When the Trudeau government agreed last week to adopt an NDP motion which populates the election reform committee on the basis of the votes each party received in the last election, it set up a working model of proportional representation. Andrew Coyne writes:
Strictly speaking, it does not matter whether a majority of the members of the special parliamentary committee on electoral reform are Liberals, or whether a majority are drawn from the opposition parties. The committee may be tasked with consulting the public, studying different models of reform, and advising the government how to proceed, but nothing says the government has to accept its recommendations.
On the other hand, symbolism matters in politics. Whatever influence the committee has will rely less on its formal authority than its moral authority, depending on how genuinely it is seen to have consulted, how warmly its recommendations are received — and how legitimate the committee itself is perceived as being.
The committee will give Canadians an accurate notion of how proportional representation works. And, if it works well, the going should get easier:
The whole issue of electoral reform is rooted in the divergence, common under the first past the post system, between the parties’ representation in the House and their share of the popular vote. If the Liberals’ rhetoric about the current system “distorting the will of the electorate” exposed them to ridicule for having set up the committee along those same distorted lines, the committee as now designed is a working model of proportional representation, “a lab rat,” as Conservative commentator David McLaughlin has put it, “for how PR might work in the House of Commons.”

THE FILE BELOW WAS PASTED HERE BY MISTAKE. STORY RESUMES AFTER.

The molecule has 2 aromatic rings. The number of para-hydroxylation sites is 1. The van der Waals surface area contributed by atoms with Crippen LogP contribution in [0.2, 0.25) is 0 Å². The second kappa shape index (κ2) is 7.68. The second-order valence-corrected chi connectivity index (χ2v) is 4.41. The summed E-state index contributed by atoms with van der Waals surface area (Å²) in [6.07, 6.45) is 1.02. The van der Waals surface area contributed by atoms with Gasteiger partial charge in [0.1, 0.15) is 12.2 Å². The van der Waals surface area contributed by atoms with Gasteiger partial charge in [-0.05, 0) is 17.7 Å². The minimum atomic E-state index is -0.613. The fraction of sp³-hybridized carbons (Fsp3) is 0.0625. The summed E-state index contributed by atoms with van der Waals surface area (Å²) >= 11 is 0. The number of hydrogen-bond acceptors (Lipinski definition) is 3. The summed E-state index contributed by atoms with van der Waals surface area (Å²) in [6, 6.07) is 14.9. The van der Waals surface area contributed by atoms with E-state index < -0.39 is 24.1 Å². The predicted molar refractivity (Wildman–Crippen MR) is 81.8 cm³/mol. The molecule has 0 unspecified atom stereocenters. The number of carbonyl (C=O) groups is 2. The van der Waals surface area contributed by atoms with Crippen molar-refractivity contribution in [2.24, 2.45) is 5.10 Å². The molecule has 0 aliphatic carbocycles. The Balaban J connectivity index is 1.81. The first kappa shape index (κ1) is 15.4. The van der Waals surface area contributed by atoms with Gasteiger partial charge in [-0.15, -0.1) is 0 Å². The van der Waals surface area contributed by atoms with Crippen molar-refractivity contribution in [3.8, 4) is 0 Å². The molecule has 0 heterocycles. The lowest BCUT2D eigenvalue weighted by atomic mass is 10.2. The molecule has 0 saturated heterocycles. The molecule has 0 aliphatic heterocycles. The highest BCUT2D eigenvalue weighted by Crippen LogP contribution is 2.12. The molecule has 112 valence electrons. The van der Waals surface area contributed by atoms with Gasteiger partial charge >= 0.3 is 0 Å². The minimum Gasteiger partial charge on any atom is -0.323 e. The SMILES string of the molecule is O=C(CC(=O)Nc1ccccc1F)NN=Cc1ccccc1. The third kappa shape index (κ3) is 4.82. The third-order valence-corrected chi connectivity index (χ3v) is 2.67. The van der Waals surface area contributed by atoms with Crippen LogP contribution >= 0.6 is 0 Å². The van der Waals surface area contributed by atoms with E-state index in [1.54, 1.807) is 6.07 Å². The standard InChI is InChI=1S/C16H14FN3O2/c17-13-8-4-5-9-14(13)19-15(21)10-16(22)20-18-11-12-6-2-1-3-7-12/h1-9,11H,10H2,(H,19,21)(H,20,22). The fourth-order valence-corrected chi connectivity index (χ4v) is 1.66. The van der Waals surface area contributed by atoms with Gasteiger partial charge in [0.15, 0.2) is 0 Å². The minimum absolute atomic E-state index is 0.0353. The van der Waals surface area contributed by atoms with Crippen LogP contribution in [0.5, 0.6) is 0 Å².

It's impossible to predict how things will work out. However,
already the possibilities are intriguing. A majority on the committee could be formed by any combination of the Liberals and the Conservatives (with three votes) or the NDP (with two) — or both the Bloc Québécois and the Greens, each of whom has one vote. Assume for the moment that the popular assumptions about each party’s position are true: the NDP and the Greens favouring PR, the Conservatives and the Bloc the status quo, while the Liberals plump for ranked ballots. Do the Liberals work out a deal with the NDP, some sort of hybrid of PR and ranked ballots? Do the Conservatives cut their own deal, perhaps with the Liberals, perhaps with the NDP, offering to vote for either’s preferred reform in return for the referendum the Tories hope will kill it?
Whatever happens, it's always easier to sell something -- and generate return business -- when people know what they're buying.